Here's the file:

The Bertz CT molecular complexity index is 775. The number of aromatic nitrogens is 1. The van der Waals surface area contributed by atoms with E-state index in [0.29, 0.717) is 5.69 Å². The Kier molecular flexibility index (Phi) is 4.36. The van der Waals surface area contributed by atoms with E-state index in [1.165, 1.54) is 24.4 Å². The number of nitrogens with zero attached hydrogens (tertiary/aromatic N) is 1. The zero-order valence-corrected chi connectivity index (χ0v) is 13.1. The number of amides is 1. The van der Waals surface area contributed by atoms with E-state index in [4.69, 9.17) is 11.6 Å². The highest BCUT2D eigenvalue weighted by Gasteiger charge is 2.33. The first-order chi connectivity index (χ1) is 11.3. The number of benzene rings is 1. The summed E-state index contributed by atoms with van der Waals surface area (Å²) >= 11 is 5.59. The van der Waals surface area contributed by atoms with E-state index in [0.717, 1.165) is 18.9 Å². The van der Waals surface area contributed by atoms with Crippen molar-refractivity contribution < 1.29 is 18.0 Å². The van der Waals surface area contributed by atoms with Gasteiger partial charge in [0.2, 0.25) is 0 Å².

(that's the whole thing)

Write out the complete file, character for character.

The Bertz CT molecular complexity index is 775. The number of aromatic nitrogens is 1. The van der Waals surface area contributed by atoms with E-state index in [0.29, 0.717) is 5.69 Å². The Kier molecular flexibility index (Phi) is 4.36. The van der Waals surface area contributed by atoms with E-state index in [1.165, 1.54) is 24.4 Å². The number of nitrogens with zero attached hydrogens (tertiary/aromatic N) is 1. The zero-order valence-corrected chi connectivity index (χ0v) is 13.1. The number of amides is 1. The van der Waals surface area contributed by atoms with E-state index in [4.69, 9.17) is 11.6 Å². The highest BCUT2D eigenvalue weighted by Gasteiger charge is 2.33. The first-order chi connectivity index (χ1) is 11.3. The number of benzene rings is 1. The summed E-state index contributed by atoms with van der Waals surface area (Å²) >= 11 is 5.59. The van der Waals surface area contributed by atoms with E-state index in [0.717, 1.165) is 18.9 Å². The van der Waals surface area contributed by atoms with Crippen molar-refractivity contribution < 1.29 is 18.0 Å². The van der Waals surface area contributed by atoms with Gasteiger partial charge in [0.2, 0.25) is 0 Å².